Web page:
Here, without leave of Gates and the rest
For Gates is a visionary man
So are they all, all visionary men
Come I to bring to you the Macintosh.
Apple computers hath brought many computers home to families
Whose lives and work they did improve.
Was this in Gates visionary?
When the businesses did cry, Visicalc did come
To Apple computers first.
Did this in Gates seem visionary?
Yet Gates says that he is visionary,
And Gates is an honorable man.
I speak not to disprove what Gates spoke
But I am here to speak what I do know.
You all did use Apples once, not without cause.
What cause withholds you from buying them now?
O judgement! Thou art fled to brutish beasts,
And people buy PC's

Visionary claims without visionary deeds
Speaks Jobs of Gates?

Listen on, for it seems
Jobs shall reveal something.

But yesterday the machines of Apple might
Have stood against the world; now the PC has come
And no one to know the better.
O masters, if I were disposed to stir
Your hearts and minds to seek better computers,
I should do Gates wrong, and IBM wrong,
Who, you all know, are visionary men.
I will not do them wrong; I rather choose
To wrong the masses, to wrong myself and you,
Than I will wrong such visionary men.
But here's a new computer with the mark of Apple
We made it in our labs: 'tis the Macintosh
Let but the commons hear of the features
Which, pardon me, I do not intend to flaunt
And they would go to the stores and buy them in droves
Yea, demand from all user-friendly software
And intuitive user interfaces
Bequeathing it as a rich legacy
Unto their issue

Speak, Jobs, and convey to us this great wonder!
The Mac! The Mac! Tell us of the Mac!

Have patience, gentle friends, I must not speak of it
It is not meet that you know how Insanely Great the Mac is
You are not wood, you are not stones, but men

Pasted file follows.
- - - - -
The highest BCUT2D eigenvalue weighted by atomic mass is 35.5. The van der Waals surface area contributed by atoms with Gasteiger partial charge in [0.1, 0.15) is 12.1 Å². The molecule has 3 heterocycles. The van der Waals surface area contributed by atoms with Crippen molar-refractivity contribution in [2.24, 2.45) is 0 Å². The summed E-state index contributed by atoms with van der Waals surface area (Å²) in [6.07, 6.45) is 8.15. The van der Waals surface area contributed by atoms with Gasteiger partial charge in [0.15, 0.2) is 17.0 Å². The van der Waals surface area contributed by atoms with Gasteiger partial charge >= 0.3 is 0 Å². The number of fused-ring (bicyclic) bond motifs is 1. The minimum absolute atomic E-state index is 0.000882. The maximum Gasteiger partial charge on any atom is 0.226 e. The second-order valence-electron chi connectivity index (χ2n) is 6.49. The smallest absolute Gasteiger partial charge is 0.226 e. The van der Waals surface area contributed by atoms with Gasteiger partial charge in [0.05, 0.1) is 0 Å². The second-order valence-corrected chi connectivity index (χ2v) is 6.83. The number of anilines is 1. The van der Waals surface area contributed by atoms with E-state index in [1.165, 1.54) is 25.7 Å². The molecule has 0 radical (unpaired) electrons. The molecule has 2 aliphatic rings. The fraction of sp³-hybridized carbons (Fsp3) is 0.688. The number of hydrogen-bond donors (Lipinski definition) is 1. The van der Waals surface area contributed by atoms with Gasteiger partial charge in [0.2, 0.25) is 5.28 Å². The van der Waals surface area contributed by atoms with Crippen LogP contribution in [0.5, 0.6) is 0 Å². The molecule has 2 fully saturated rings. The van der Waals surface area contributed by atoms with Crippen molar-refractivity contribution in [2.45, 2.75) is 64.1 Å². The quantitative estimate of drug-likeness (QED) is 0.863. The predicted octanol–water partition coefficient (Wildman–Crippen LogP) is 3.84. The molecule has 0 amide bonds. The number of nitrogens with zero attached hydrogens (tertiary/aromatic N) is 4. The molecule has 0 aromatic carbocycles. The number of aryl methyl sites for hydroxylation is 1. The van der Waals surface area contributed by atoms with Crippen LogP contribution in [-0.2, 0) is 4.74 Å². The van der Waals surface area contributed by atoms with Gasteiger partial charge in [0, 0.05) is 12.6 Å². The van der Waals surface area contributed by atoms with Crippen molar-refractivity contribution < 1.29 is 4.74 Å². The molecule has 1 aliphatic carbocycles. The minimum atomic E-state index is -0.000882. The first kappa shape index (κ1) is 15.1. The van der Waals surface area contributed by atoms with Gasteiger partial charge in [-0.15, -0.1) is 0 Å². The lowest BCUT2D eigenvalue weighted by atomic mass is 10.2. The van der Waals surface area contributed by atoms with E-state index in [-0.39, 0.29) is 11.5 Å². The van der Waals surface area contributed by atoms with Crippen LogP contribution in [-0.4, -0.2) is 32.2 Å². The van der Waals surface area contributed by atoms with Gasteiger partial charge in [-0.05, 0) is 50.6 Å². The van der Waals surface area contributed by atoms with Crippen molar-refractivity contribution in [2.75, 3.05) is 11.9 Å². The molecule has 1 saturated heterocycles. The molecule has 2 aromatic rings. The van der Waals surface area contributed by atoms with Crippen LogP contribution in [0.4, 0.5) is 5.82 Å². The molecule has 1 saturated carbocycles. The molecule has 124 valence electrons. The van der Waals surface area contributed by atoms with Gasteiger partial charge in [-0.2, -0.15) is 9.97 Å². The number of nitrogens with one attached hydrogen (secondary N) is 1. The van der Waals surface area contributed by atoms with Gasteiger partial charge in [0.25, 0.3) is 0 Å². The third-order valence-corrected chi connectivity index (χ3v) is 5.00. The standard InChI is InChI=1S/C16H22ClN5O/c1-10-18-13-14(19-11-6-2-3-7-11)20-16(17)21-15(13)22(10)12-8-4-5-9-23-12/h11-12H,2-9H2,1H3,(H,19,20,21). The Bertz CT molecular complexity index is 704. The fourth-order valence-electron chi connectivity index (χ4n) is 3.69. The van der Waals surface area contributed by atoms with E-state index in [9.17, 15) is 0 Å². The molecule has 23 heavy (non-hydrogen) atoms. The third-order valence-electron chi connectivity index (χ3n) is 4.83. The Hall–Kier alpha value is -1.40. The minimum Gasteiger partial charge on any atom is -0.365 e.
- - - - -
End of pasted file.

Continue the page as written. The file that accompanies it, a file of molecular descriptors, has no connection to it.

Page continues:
And being men, hearing the idea of Macintosh,
It will inflame you, it will excite you
Tis good that you are stuck with bland IBM PC's
For if you had an exciting computer, O what should come of it?

Tell us of the Macintosh; we'll hear of it!

You will compel me then, to speak of Macintosh?
Then make a ring about the demo Macintosh
And let me show you that which will change the world.
Shall I descend? And will you give me leave?

Come down

You shall have leave

Room for Jobs - most noble Jobs

If you have memories, prepare to reminisce now.
You all do remember the command prompt. I remember
The first time ever I saw of it. It was most unintuitive,
And being unintuitive, required the user to master
Many arcane incantations and secret chanting
To get the machine to do his bidding.
But during the Ides of March,
Before midsummer last, I saw a creation, a
Most marvelous creation, at Xerox PARC.
It was called the Alto, and drew from it I did
To create the Macintosh. It had not commands,
Not programs obscure, but pictures, and
Pictures, being worth a thousand words,
Do govern the interaction betwixt man and machine.
Speak not of control keys, nor commands,
Nor text-based user interfaces, but instead,
Speak of graphics and pointers, where on screen
What you see is what you get, faithfully
Transmitted o'er the aether as other Apples talk,
Where thou shall point to select, from the functions many
Rather than issuing forth sequences memorized.
Behold! I give to you the Macintosh.

[JOBS demonstrates the Macintosh, to the pleasure of the crowd]

Graphical user interfaces, elegant and intuitive,
I have left to you, and your heirs forever,
A new paradigm of computing, to let you
Educate and empower yourselves.
Here was a Macintosh! When comes such another?

[cheers from the CITIZENS]

Scene II - Castle Redmond

Come now, and say what troubles your mind

Your empire, hastily built, lives under a threat
Which your reign doth end if you are not set
You all did see the Insanely Great
Old and drab did it our computers make.

With mouse and pointer, the people follow,
And they follow where Jobs' pointer points